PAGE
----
Career News, Updates & Insights

Four keys to successful hiring at professional services firms

A professional services firm (think lawyers, accountants, consultants) is unique in that its core asset is its “human capital”—that is, the people who work there. In our modern economy, all firms must prioritize talent; however, manufacturing and product firms must also manage equipment, inventory, quality control, efficiency, and production processes.  A professional services firm’s primary lever to drive success and sustainability is its ability to attract, develop, and retain excellent talent.
Therefore it stands to reason that professional services firms must have particularly high standards for the individuals they hire. But how can they ensure success in those recruiting efforts?
First, use marketing to provide a window into your culture. According to the 2015 LinkedIn Survey “Why & How People Change Jobs”,[1] the number one obstacle for candidates is “not knowing what it’s really like to work at the company.”
At Charles River Associates, we launched a multi-year collaboration with our marketing and communications teams to use social media, our website, and hard copy materials to tell the stories of the people who work here. We started by defining the key themes we wanted to highlight:  our culture of learning and intellectual rigor, our entrepreneurial spirit, and our collegiality.  We then instituted a two-pronged effort:  the first prong was to leverage our “corporate” communications to talk about official programs and initiatives, such as our Tech Labs training workshop series and our Innovation Grant program.  The second prong was to empower our employees to be recruiting ambassadors by writing for our online blog, by posting about CRA on job search websites, and by creating and producing videos that are featured on our YouTube page.  We are structured in how we curate our employee content to ensure that we are showcasing a breadth of stories across multiple channels, but we take a light touch with the content itself so that an authentic picture of our culture emerges.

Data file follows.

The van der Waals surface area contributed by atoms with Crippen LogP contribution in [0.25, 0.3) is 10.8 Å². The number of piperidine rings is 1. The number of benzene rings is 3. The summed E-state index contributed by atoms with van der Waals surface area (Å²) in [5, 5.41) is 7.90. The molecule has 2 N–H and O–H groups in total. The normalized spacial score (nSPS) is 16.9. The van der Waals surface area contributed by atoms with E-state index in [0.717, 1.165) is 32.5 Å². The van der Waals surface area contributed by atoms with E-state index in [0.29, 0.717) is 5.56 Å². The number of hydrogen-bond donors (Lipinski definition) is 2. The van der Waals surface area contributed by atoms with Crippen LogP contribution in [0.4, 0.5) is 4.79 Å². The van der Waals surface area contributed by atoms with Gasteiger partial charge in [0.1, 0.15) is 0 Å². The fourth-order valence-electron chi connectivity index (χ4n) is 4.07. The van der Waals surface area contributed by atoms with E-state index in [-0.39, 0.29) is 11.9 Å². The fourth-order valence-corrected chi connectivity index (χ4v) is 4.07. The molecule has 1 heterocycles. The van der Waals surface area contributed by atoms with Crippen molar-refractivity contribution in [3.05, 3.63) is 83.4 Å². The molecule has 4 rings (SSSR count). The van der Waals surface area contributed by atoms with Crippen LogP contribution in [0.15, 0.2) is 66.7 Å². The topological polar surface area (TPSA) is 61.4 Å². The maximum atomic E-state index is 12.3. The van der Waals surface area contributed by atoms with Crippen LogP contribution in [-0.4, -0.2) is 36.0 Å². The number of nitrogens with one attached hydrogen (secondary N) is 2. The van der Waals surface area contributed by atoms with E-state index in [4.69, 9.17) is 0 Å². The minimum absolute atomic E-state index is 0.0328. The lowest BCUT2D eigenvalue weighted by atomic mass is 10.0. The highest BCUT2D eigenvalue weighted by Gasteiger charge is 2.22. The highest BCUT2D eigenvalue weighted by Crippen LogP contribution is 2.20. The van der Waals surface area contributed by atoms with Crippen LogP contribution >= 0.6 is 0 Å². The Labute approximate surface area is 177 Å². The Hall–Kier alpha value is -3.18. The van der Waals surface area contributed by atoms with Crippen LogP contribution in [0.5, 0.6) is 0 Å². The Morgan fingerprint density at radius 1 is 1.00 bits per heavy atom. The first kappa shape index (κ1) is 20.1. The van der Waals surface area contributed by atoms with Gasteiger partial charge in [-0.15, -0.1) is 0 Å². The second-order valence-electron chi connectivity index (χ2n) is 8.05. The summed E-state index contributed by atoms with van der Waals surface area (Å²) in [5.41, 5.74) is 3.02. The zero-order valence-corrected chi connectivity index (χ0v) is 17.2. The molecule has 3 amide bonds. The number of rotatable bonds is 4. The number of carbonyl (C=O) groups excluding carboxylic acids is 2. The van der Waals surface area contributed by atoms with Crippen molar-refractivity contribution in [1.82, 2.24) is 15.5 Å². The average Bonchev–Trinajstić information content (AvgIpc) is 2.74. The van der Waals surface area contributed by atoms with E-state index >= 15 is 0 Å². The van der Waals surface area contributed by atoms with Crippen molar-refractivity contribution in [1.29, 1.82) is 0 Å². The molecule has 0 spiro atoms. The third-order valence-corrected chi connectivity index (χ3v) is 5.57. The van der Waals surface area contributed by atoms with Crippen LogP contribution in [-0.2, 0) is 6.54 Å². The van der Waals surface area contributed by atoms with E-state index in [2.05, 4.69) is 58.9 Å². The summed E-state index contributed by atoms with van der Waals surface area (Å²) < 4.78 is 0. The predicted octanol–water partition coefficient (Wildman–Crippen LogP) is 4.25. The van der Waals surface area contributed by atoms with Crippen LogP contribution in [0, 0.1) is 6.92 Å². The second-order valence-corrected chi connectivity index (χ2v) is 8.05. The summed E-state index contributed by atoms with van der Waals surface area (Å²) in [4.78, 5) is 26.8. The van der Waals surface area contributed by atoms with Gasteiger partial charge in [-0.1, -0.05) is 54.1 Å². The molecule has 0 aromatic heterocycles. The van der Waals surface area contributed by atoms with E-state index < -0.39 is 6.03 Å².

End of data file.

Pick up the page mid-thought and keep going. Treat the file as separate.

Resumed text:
Second, evaluate talent on more than just technical or analytical competence. Technical and analytical competence is a “must-have”, but should also be looked at as the “price of entry.”  In a professional services firm the ability to build relationships and work collaboratively within a team is integral to meeting client needs.  In contrast, a team experiencing open and sustained conflict will at best detract from its ability to serve clients—and at worst cost the firm money in the form of lost revenue.
Thus, firms must discuss with candidates the other attributes that will be crucial for success; some—like a client mindset or communication skills—will be common to most, if not all, professional services firms. Other attributes—such as the level of initiative expected, the proportion of teamwork vs independent work, and the ability to operate in a formal vs informal hierarchy—are more specific to each company.   The firm must be honest about what is required for success and then rigorously evaluate candidates against those requirements.  There are different schools of thought as to what types of questions to ask—case studies, competency-based questions, behavioral questions, etc; regardless, there are two criteria.  The first requirement is to “go deep”—ask probing questions such as “How did you make that choice?”  “What would you do differently knowing what you know now?”  “What would challenge you the most about this situation?”  The goal in these questions is not to make the candidate uncomfortable but rather to keep pushing until you feel you deeply understand their capabilities and can determine if they have the skills to meet performance expectations.  The second requirement is to determine the areas you want to evaluate and assign them to members of the interview team prior to the interview.  There may be value in having multiple people ask similar questions, but you want to ensure that you do so as a deliberate strategy; otherwise you risk getting an uneven picture of the candidate’s skills with too much information in one area and not enough in another.